New uSamp Survey Shows: Applications Designed to Save Time Are Major Cause of Time-Wasting Distraction

The proliferation of collaboration and social tools designed to increase productivity is actually costing businesses millions of dollars per year in lost productivity, according to a new survey of more than 500 employees in U.S. businesses of all sizes.

“This survey paints a picture of a highly distracted workplace with a particular irony: information technology that was designed at least in part to save time is actually doing precisely the opposite. The very tools we rely on to do our jobs are also interfering with that mission. We’re clearly seeing what psychologists call ‘online compulsive disorder’ spill over from our personal lives to the work environment,” said Yaacov Cohen, co-founder and CEO of social email software provider, in a news release. “For all of us, it’s time to take back the Internet and find ways to control our digital addiction.”

The survey was conducted by online market research firm uSamp (United Sample) and commissioned by

Nearly 60% of work interruptions now involve either using tools like email, social networks, text messaging and IM, or switching windows among disparate standalone tools and applications. In fact, 45% of employees work only 15 minutes or less without getting interrupted, and 53% waste at least one hour a day due to all types of distractions.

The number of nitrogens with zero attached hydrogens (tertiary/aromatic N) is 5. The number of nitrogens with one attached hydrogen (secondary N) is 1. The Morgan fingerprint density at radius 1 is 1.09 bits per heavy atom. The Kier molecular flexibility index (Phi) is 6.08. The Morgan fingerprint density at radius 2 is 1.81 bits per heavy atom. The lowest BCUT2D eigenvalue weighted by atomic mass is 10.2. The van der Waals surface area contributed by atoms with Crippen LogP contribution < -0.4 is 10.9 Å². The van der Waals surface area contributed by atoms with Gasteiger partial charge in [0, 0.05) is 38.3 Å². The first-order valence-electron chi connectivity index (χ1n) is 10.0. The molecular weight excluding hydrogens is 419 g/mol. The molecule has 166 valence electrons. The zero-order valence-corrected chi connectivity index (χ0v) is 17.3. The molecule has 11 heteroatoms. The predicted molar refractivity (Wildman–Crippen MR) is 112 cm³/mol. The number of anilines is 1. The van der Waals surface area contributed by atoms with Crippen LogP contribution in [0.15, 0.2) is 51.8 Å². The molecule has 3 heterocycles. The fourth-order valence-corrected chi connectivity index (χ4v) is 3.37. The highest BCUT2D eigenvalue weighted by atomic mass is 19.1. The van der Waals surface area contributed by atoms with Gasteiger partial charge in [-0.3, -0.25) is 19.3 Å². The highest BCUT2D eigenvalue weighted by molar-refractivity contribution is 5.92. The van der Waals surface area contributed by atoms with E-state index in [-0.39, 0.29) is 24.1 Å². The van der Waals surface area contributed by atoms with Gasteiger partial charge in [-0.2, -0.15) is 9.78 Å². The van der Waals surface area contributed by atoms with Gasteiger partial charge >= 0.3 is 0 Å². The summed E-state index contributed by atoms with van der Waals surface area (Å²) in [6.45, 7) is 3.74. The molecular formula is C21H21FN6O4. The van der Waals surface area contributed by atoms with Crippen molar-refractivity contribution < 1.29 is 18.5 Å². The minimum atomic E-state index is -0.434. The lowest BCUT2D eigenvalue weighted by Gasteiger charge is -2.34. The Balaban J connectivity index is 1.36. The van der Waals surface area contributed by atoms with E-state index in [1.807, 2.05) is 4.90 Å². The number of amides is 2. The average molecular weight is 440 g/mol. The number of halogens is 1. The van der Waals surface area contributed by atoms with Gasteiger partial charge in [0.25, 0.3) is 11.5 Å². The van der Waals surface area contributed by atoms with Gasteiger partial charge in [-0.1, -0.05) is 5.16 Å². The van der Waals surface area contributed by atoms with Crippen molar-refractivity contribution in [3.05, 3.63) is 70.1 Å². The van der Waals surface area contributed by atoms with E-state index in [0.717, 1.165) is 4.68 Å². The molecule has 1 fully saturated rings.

That hour per day translates into $10,375 of wasted productivity per person annually, assuming an average salary of $30/hour. That is more than the average U.S. driver will spend this year to own and maintain a car. For businesses with 1,000 employees, the cost of employee interruptions exceeds $10 million per year.

Among the survey findings:

Most work disruptions are electronic:

While traditional activities such as phone calls, talking with coworkers, and ad hoc meetings account for 43% of work interruptions today, the lion’s share of distractions are now electronically based.

Users reported getting sidetracked in email processing (23%), switching windows to complete tasks (10%), personal online activities such as Facebook (9%), instant messaging (6%), text messaging (5%) and Web search (3%).

Multiple devices on the desktop contribute to the problem, with 65% of respondents reporting that they utilize up to three additional monitors and/or mobile devices simultaneously with their main computer screen as they work.

Document searches drain productivity:

Users also spend an average of 2-1/2 hours per week trying to find the documents they need in multiple local, corporate and cloud repositories. That adds up to 16 workdays annually, costing businesses $3,900 per $30/hour employee per year to subsidize inefficient document management. The problem is exacerbated by the use of email attachments instead of posting documents to a central repository where they can be easily located. The survey found that: